5 from the Grinder: Byron McWilliams (Billy Van Custom Knives)

Hey everyone and welcome back for another edition of KNIFE Magazine 5 from the Grinder. 5ftG is our fast-format interview series where we highlight the work and philosophy of an assortment of custom makers from legends to advanced hobbyists.

Today we have Byron McWilliams who is a full-time pastor, and as he describes it, a “hobbiest on steroids”. We are happy he stopped by.

If you are new to our series and would like to be featured yourself, you can find out more about 5 from the Grinder here.


Please introduce yourself and let us know what led you to making/designing knives

Howdy, I’m Byron McWilliams, owner of Billy Van Custom Knives. I am a full-time pastor with a fantastic side hustle I call my “hobby on steroids.” As a craftsman, I am particularly drawn to the artisan side of custom knife making. Being a lifelong outdoorsman and hunter, I have always loved a good knife. I’ve owned some amazing knives, but did not make one of my own until January 2020. After watching YouTube videos and reading everything I could get my hands on, I began by building my own forge and 2×72 grinder. I have since put aside my forge, purchased an oven and settled into stock removal, using AEB-L as my primary knife steel. My goal is to make an heirloom knife from start to finish by hand, including all leather work, that is better than anything you can get from a big box store. I definitely have not arrived, but I strive to achieve this goal whenever I am in my shop.

What knifemaker(s) or designer(s) have had the biggest influence on you? Do you have any mentors?

My mentor has been Dustin O’Hara with “The Art of Craftsmanship.” When I stumbled upon his series on building a Woodlander Clone, I devoured the videos, sparking first thoughts of building a knife myself. I have also received great encouragement from Gene Benavente at Toka Knives. Both makers are incredible craftsman and willing teachers. I have also greatly benefited from the work of James Keaton at Red Beard Ops.
What is your favorite knife pattern or style from history?
I build fixed blade, full tang knives only, and have two primary designs: a hunter/skinner and a bushcraft. I have other designs in mind that I’m excited about, but very little time to bring them into production. My full-time job as a pastor demands a great deal of time. Because of this I am limited to making about 40 knives annually.



What is the next big thing in knifemaking? / What direction do you see the industry going?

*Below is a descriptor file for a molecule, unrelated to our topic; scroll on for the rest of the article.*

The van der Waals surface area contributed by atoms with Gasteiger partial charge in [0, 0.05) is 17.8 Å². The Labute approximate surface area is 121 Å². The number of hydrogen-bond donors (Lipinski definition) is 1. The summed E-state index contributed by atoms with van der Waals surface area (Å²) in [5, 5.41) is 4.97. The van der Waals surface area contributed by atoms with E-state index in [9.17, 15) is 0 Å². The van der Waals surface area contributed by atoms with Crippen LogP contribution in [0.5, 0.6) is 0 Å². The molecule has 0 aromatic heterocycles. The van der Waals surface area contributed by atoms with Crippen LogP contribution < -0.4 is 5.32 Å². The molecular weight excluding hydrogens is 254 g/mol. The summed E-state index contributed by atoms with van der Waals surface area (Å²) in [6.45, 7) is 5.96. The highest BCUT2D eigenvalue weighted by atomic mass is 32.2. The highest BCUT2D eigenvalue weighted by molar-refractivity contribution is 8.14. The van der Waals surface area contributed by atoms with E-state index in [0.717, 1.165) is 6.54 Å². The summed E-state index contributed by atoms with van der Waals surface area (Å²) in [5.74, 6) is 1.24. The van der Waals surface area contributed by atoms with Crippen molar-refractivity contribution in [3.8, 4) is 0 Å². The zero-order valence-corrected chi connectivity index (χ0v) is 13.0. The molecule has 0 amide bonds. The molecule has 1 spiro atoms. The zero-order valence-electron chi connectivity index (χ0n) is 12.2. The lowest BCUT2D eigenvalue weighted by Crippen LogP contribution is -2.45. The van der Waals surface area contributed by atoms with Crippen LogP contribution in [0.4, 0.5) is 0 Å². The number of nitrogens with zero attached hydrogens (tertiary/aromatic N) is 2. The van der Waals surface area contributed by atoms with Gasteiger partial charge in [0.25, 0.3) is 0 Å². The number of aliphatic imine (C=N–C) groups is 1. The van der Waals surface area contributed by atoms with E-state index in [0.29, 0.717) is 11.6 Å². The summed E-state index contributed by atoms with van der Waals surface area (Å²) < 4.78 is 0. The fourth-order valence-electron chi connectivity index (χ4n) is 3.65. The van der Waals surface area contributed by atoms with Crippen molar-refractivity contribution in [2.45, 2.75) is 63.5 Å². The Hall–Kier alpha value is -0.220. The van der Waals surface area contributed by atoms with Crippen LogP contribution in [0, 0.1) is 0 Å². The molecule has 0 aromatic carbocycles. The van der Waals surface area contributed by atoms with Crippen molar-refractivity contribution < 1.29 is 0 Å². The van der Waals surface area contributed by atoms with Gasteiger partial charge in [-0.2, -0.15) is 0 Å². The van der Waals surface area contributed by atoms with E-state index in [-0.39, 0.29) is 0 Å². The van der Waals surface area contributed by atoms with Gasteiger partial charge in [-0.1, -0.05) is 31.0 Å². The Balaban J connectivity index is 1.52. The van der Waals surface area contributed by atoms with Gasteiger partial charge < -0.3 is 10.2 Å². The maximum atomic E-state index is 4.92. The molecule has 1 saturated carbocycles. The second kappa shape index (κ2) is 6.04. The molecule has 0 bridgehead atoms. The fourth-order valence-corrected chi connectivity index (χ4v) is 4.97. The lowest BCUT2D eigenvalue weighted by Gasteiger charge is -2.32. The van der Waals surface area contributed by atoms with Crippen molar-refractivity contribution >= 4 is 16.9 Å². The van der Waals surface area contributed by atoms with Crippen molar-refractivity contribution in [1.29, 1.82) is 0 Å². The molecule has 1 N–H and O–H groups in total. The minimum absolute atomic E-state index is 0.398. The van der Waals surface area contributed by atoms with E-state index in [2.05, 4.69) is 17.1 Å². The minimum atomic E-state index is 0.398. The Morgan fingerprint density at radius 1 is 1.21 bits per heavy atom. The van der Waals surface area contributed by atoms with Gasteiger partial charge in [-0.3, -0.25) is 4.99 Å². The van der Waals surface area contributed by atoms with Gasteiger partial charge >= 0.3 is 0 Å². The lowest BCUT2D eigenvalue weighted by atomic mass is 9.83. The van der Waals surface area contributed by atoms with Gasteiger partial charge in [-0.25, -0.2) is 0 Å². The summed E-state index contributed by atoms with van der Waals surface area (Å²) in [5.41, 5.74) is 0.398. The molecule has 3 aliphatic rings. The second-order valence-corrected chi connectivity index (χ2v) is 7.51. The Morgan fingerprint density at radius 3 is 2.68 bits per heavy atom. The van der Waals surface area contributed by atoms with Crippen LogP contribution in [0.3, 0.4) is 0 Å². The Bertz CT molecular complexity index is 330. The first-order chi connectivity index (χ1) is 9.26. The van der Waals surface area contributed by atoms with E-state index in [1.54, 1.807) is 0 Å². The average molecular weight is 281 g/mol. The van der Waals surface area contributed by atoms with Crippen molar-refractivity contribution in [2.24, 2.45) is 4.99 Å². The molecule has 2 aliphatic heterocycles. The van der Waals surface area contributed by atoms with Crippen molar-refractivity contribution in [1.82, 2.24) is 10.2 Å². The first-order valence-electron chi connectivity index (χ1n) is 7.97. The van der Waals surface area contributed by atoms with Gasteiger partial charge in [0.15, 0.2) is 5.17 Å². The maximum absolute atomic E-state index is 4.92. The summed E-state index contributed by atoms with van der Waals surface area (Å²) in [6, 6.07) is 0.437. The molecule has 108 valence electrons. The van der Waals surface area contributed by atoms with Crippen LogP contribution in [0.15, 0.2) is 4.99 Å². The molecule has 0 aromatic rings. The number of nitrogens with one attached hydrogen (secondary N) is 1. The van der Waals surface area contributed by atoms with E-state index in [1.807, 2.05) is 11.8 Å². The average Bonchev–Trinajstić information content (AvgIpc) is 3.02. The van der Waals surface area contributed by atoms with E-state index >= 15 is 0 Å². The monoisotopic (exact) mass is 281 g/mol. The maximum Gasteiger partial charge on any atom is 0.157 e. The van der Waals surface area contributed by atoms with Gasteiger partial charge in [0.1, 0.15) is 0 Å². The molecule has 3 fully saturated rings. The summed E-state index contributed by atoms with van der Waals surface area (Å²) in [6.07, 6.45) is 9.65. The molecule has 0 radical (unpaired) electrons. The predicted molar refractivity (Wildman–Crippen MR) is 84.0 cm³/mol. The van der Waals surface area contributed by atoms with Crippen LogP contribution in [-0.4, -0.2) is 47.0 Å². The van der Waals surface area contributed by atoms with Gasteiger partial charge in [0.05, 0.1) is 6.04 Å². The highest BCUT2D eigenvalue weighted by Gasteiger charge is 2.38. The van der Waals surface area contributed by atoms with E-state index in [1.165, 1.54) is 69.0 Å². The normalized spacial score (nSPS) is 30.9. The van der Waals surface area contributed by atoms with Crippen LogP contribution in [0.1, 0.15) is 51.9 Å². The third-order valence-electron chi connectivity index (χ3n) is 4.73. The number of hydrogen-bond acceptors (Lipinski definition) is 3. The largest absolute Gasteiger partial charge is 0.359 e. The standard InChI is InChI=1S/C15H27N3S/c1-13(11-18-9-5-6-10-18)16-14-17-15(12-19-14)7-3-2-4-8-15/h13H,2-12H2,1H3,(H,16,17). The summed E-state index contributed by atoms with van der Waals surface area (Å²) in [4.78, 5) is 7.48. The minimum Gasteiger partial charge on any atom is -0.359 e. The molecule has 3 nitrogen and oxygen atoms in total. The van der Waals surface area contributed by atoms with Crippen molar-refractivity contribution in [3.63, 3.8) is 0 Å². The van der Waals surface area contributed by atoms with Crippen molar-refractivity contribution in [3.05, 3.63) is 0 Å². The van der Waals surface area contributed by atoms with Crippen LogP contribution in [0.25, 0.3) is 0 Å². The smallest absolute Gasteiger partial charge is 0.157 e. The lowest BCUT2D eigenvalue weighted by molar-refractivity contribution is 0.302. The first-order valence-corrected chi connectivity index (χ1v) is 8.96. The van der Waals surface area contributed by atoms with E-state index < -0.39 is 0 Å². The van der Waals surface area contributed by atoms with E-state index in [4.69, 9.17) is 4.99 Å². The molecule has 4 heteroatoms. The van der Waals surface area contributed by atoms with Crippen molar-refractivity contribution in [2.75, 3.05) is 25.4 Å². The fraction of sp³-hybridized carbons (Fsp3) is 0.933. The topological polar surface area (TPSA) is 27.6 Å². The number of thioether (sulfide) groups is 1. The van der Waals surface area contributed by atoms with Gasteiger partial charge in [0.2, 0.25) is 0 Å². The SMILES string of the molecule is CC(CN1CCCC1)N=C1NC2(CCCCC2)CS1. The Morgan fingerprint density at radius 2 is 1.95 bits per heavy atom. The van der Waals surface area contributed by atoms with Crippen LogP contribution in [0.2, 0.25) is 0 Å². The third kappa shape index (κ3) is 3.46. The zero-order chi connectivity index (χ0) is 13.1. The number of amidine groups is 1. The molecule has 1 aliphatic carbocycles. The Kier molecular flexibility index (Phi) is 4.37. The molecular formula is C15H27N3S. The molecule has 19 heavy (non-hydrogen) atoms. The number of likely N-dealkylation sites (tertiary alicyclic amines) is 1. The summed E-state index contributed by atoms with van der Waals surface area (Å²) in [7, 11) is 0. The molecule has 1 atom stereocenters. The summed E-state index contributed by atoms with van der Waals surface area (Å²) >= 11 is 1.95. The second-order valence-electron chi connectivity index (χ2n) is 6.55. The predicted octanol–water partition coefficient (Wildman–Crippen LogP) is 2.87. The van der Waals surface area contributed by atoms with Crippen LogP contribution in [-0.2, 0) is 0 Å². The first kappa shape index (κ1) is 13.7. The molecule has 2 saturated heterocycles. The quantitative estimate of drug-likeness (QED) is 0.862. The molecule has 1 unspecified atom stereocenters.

I’m not sure about a “next big thing” but new super steels continue to fascinate makers and bring excitement to the knife making industry. These steels earn their name by their performance, and I look forward to seeing how they continue to enhance the art of knife making. I also see the industry embracing more custom engraving with fiber lasers in the future. Long have hand engraving been utilized to enhance an heirloom knife. I see potential in custom engraving blades to make them extra special, and have recently invested in a 50W JPT fiber laser. While a simple fixed blade knife will always be a favorite, adding artisan enhancements with a laser could be a trend of the future.


Is there a knife from your lineup that you feel best exhibits who you are as a knifemaker/designer in terms of design elements, aesthetic or techniques used?

My hunter/skinner best represents who I am as a knife maker. I make knives for hunters, plain and simple. When a prized trophy needs skinning, I want the hunter to pick up my knife with a confident smile on his face because he knows the tool is up for the task. My hope is that the skinning of a trophy with my knife becomes part of the adventure story told around the campfire. Because of this, I want a high quality blade that has been heat treated to perfection, cryogenically treated for increased toughness, and tempered so that it will endure for the long haul. Therefore, my hunter/skinner is a very high quality blade with stabilized natural material for scales, a beautiful and functional knife that will last generations.




What is your EDC and why?

I’m going to make you laugh. I wear slacks everyday, but still believe a man ought to carry a knife daily. As such, my EDC is a Case “My First Knife” tiny little thing. It’s not custom, but it’s a great letter opener.

If you would like to see more of Byron’s work, you can check out his website at www.billyvancustoms.com (coming online in July – not up at the time of this posting)

His instagram is @BillyVanCustomKnives and Facebook page: https://www.facebook.com/byronmcwilliams

He can be reached via email at byronsdata(at)me.com.

Do you want to be featured in a future 5 from the Grinder, check out the link below.